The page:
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Slacker, a recently launched web radio service, has raised $40m (£20m) in a second round of funding, to add to the $14.5m (£7.3m) raised in a Series A round of funding earlier this year.

According to peHUB, Centennial Ventures and Rho Ventures were new investors, while Austin Ventures, Mission Ventures and Sevin Rosen Funds, which had participated in the first round, invested again.

And it turns out that Slacker has some serious non-web ambitions...

Last.fm, acquired by CBS for $280m recently, managed to grow its business on a fraction of the $50m raised by Slacker - around £2.5m in VC funding - so why does Slacker need so much?

Well, the answer seems to be that Slacker, as well as creating a social music recommendation service and desktop application a la Last.fm and Pandora, the company also plans a portable music player and needs the cash for product development.

The portable player will allow users to listen to their Slacker radio on the move, and communicates with Slacker's servers to keep playlists up to date.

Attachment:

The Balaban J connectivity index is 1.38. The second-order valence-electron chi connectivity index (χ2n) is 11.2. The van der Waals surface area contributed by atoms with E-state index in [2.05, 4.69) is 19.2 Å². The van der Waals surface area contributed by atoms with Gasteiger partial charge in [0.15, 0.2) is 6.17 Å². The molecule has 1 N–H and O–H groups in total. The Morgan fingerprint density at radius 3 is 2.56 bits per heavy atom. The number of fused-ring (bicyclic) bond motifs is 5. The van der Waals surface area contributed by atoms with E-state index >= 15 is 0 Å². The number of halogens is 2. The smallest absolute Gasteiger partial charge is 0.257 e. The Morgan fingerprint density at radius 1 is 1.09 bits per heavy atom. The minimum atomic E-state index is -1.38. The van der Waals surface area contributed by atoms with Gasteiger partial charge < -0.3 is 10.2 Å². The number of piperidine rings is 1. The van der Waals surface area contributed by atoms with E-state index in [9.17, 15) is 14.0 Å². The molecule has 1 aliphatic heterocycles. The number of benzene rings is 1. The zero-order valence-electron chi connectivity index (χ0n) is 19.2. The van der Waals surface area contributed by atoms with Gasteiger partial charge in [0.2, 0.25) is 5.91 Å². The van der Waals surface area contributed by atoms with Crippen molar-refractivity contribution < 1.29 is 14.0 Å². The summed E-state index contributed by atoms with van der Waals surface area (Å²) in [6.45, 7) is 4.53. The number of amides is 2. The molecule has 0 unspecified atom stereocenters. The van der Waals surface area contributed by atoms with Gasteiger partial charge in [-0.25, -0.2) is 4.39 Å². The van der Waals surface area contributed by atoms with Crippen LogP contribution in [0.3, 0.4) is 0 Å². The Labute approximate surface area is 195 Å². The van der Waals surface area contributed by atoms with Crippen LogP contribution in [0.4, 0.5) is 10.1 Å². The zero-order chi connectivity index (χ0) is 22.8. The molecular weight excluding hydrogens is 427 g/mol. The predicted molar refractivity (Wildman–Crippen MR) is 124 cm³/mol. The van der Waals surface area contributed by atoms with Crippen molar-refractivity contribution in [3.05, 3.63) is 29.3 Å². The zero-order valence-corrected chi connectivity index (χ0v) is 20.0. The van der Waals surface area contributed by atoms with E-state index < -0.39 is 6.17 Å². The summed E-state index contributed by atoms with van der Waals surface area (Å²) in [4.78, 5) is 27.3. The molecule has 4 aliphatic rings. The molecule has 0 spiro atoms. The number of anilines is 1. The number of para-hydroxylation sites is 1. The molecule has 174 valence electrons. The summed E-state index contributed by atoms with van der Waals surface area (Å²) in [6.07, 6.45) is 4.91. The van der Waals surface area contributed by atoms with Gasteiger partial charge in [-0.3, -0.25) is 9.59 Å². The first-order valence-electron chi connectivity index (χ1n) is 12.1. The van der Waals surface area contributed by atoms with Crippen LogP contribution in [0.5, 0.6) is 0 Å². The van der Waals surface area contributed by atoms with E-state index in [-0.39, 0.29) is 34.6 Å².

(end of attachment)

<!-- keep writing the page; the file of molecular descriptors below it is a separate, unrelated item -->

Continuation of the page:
Is challenging Apple / Creative / Sony a wise move? Wouldn't it make more sense to create a downloadable app for mobile handsets?

This feels like a dangerous move from Slacker, or at least one that will surely haemorrhage lots of cash in the research / product development phase, not to mention the millions they'll need to spend to market the device.

Maybe there's no money in internet radio?

Graham Charlton

Published 4 June, 2007 by Graham Charlton

Graham Charlton is the former Editor-in-Chief at Econsultancy. Follow him on Twitter or connect via Linkedin or Google+

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